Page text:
Another Nokia developer is Genimap (formerly Karttakeskus), which began cooperation with Nokia in 1996 when it released its first Communicator – Nokia’s hinged-brick PDA, aimed at the high-flying business and “poser” crowd (that’s Nokia’s own internal market-segment term). The first mapping products were popular address finders; the user entered an address and was served a digital map.
“There are different levels of cooperation,” says Mikko Salonen, CEO of Genimap. “In the beginning, it was very important for us to get cooperation on development tools – how to make WAP-based applications, and so on. Nokia gave us technical papers and documentation, but there was also a two-way exchange of technical information – we also gave our ideas to them and shared our views.”
Currently, Genimap is working with Nokia to develop location-based services such as “turn-left, turn-right” maps complete with street-level content. But Salonen stops short of saying that his company’s relationship with Nokia has changed his life. “The relationship has accelerated our business plan, and they are important for us, but I’m not willing to say this is so very extraordinary or different – they’re just a partner,” he says.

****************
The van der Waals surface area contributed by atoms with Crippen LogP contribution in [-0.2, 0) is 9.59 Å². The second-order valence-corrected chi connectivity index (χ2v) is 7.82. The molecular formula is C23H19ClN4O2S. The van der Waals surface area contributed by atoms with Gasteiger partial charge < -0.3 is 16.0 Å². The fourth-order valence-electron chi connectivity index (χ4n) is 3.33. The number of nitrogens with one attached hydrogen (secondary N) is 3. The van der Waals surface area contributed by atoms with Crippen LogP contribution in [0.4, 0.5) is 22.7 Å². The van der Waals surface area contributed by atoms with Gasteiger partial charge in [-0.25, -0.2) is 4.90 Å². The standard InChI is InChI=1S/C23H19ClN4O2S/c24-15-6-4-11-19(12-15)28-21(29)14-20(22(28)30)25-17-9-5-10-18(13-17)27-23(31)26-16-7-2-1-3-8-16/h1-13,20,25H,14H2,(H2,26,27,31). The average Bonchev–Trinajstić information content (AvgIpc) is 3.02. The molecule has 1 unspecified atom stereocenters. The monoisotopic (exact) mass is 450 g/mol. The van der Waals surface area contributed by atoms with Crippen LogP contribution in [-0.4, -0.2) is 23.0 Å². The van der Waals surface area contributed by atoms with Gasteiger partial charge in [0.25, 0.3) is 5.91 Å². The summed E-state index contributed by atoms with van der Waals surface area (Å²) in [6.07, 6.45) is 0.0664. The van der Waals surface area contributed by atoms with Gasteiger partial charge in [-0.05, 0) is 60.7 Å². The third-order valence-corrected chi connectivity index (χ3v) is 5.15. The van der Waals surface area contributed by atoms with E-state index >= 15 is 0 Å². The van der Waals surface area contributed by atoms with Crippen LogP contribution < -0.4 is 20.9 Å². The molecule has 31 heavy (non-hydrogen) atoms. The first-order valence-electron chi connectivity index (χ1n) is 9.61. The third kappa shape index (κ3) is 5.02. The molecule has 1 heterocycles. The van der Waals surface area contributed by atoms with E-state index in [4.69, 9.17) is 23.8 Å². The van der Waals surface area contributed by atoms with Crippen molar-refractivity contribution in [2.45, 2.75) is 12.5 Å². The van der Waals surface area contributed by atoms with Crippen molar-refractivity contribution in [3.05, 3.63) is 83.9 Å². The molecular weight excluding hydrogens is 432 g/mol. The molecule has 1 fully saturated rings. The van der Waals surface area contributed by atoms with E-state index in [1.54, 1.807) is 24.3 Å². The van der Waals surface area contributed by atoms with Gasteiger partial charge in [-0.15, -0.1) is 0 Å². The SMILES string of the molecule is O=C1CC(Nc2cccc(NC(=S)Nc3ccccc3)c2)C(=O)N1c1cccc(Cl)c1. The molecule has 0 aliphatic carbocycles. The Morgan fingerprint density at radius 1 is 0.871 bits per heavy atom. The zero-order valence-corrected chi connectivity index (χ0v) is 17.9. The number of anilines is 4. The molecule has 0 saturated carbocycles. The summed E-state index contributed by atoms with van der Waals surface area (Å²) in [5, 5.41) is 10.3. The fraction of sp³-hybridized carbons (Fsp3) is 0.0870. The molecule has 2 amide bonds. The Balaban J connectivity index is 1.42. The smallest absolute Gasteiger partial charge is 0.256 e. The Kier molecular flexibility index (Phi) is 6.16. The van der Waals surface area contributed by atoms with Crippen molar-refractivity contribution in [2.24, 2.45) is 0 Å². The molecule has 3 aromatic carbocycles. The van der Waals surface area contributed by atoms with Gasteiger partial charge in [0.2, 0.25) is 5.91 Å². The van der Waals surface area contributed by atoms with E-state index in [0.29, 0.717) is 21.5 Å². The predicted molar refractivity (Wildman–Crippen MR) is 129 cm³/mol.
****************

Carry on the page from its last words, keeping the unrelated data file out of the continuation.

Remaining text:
Nokia likes it that way. “In some cases, as with customer-specific services tailored and run for one operator, we might have an exclusive,” says Nokia 3G strategist Ilkka Pukkila, “but we would never go with one single application provider, for example rich SMS. Our strategy is to give operators as much choice as we can, but to offer value added – such as with the interplay between applications, like adding theater tickets to your datebook. We control the platform, and integrate the applications to suit the specific needs of the customer.”